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Program 'Reinvents' Education in State

March 30, 2000

Five years ago, long before “dot com” became a fixture in the American vocabulary, West Virginia initiated a revolutionary project to use the Internet to improve the quality of instruction in schools.  

The project, funded through a $2 million Reinventing Education grant from IBM, has enabled West Virginia educators to share innovative lesson plans, the latest teaching strategies, creative student project ideas and other valuable information with teachers throughout the state and around the world. In 1995, West Virginia was one of only 10 states receiving funding for this innovative project through a competitive grant process.  

“The Internet is a wonderful communications tool that we’re using to improve the quality of instruction in West Virginia,” said Donna Landin, coordinator of the IBM Reinventing Education program for the West Virginia Department of Education. “We’re using the Internet to enable teachers to share lesson plans that utilize the ‘best practices’ determined through stringent criteria and field tests.”  

According to Landin, over 200 detailed lesson plans for grades K-12 are currently on the Reinventing Education website, http://reinvent.k12.wv.us  

Landin said that parents, students and mentors in West Virginia may register on-line for access to the website, which includes instructional plans, team projects and teacher homepages. Persons outside of the state have access to the site as a “guest.”  

“Very few schools have the funding to purchase all of the instructional materials they need or want,” she explained. “However, Reinventing Education provides teachers with access to the best resources available in the state and the world at no cost to them or their schools. Each lesson is aligned with the West Virginia Goals and Objectives established by the Board of Education and the national standards in each subject area.”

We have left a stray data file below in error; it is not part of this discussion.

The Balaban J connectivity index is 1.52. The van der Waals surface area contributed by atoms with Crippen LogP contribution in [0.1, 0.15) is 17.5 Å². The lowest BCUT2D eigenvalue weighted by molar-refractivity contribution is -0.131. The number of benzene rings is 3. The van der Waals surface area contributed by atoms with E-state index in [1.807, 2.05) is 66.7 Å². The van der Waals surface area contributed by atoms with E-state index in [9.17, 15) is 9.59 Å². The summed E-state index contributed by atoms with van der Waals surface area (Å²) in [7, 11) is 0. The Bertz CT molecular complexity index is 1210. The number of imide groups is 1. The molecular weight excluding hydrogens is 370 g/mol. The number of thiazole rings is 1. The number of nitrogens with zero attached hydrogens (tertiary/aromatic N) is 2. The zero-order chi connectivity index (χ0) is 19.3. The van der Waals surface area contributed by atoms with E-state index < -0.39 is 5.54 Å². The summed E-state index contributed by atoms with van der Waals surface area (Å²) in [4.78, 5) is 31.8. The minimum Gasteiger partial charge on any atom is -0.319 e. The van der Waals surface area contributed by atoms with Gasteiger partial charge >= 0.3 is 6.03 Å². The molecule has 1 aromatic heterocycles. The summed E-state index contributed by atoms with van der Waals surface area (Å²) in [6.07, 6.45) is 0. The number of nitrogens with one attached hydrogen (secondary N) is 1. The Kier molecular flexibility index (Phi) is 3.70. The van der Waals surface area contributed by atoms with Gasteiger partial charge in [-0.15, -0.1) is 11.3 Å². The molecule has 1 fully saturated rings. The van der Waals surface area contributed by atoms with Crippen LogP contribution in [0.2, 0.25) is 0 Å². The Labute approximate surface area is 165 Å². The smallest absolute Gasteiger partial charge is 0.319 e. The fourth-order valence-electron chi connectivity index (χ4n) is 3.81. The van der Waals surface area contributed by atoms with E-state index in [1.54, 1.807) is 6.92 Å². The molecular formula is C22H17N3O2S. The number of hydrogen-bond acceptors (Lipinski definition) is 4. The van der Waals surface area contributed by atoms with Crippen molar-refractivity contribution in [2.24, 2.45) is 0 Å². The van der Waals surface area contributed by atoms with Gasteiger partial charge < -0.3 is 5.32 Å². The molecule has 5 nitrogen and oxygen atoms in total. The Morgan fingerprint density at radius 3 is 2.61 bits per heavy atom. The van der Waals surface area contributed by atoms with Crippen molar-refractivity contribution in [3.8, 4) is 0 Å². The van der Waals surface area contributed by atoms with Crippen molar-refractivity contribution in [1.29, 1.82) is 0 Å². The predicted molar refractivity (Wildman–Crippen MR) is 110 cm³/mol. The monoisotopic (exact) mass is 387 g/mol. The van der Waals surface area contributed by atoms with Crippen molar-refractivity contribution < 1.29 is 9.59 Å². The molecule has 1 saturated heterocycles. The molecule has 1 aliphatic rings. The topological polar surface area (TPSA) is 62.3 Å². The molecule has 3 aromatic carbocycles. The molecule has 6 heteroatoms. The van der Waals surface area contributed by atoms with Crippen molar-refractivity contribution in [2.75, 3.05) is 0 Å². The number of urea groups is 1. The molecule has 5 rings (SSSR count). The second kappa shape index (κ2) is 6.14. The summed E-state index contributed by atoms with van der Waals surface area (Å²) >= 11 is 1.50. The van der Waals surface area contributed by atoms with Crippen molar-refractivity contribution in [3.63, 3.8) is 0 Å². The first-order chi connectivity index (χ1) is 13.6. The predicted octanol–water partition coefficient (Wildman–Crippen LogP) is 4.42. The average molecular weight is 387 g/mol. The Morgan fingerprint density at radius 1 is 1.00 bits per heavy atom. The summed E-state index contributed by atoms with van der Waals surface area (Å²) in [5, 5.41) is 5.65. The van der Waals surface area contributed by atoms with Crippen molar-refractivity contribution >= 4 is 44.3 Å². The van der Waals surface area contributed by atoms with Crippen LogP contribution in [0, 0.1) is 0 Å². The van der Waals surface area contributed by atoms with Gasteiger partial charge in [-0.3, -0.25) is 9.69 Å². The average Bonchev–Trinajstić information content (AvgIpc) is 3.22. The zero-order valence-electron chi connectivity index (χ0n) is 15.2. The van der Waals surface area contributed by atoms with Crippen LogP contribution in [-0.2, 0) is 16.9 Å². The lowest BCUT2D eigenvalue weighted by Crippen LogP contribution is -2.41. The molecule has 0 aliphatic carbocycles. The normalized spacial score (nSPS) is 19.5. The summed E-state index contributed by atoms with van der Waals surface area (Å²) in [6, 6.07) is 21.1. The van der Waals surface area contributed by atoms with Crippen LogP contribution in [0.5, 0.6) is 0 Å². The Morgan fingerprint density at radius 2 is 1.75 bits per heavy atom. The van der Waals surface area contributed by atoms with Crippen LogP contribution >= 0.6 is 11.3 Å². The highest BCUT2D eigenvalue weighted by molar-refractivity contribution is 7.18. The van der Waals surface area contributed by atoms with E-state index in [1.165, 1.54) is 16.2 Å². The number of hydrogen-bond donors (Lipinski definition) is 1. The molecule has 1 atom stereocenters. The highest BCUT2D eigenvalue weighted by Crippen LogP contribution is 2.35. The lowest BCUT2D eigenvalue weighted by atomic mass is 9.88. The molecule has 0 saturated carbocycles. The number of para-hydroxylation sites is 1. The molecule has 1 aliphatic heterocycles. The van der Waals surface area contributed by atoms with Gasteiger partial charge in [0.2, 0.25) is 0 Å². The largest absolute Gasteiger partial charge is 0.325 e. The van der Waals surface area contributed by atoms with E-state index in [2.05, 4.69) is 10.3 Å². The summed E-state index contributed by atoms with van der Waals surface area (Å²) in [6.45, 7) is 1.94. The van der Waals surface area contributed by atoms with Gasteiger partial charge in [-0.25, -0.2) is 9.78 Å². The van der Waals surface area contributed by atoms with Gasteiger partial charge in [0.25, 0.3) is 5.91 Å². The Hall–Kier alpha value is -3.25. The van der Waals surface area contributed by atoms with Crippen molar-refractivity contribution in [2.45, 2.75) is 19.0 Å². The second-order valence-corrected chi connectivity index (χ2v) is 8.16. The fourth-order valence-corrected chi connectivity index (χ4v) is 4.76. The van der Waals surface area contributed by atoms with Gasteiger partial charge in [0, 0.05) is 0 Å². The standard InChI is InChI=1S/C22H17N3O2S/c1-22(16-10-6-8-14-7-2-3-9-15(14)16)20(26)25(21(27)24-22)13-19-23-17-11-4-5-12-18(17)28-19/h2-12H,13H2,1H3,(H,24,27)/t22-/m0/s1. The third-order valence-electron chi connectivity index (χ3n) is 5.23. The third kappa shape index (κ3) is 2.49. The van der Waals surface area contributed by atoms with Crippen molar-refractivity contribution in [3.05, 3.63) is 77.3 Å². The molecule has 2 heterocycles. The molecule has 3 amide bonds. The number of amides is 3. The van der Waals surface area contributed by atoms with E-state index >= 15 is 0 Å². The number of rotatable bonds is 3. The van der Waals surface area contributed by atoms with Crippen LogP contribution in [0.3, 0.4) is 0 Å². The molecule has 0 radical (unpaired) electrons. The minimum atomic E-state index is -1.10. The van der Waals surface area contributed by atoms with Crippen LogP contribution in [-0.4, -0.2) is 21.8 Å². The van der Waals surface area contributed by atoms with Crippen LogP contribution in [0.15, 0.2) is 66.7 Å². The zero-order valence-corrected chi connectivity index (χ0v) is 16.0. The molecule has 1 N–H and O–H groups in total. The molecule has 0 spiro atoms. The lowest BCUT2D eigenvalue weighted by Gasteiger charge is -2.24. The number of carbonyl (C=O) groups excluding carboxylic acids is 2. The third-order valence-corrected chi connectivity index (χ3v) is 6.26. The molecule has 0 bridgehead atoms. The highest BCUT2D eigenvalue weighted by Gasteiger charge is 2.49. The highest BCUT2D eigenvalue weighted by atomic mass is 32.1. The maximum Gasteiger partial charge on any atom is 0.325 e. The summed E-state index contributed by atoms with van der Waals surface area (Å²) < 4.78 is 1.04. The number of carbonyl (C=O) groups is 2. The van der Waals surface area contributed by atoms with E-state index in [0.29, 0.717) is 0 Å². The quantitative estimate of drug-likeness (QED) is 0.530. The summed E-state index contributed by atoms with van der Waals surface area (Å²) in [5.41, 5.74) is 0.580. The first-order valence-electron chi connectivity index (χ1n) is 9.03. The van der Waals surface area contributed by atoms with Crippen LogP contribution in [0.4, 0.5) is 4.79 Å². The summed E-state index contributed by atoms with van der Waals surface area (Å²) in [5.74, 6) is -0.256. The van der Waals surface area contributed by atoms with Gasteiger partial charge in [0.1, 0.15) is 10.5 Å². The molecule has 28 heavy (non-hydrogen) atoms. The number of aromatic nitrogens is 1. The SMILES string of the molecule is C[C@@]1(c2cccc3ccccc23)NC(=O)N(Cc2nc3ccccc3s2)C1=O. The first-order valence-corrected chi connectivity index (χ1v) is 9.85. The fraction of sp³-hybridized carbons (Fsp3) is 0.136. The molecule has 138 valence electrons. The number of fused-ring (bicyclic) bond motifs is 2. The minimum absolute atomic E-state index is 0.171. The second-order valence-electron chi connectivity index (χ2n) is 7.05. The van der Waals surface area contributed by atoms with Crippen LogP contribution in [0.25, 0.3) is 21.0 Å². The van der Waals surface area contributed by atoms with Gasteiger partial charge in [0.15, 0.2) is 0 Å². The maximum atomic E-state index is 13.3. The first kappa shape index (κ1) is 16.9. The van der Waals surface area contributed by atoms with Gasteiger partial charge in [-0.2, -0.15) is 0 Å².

According to Landin, over 1,000 people in West Virginia -– most of them educators -– are currently registered to use the site.  

“This is a real world-wide project,” she said. “In November 1999 and March 2000, teams of educators from Ireland and Italy visited West Virginia schools and met with Department of Education staff to discuss technology initiatives and the implementation of Reinventing Education in classrooms. The Reinventing Education project is connecting educators from around the world. This is exciting for teachers and students, who enjoy sharing ideas with people from around the globe.”  

Landin said that persons who have registered at the website also have access to a communications database, which includes educators’ e mail addresses.  

“This project has made the world a lot smaller for educators,” she continued. “One of the complaints from teachers across the country is that they feel isolated. The Reinventing Education project not only has helped to alleviate that isolation, but it has also allowed teachers to share ideas about how students can be best instructed.”  

According to Landin, West Virginia is now recognized as a national leader in education technology, partly because of the success of its Reinventing Education project.  

“West Virginia has taken a statewide comprehensive approach to education technology that includes a strong teacher technology training component and access to computers and the Internet for both educators and students,” she said. “Today, West Virginia is viewed as a national leader in the use of education technology.”

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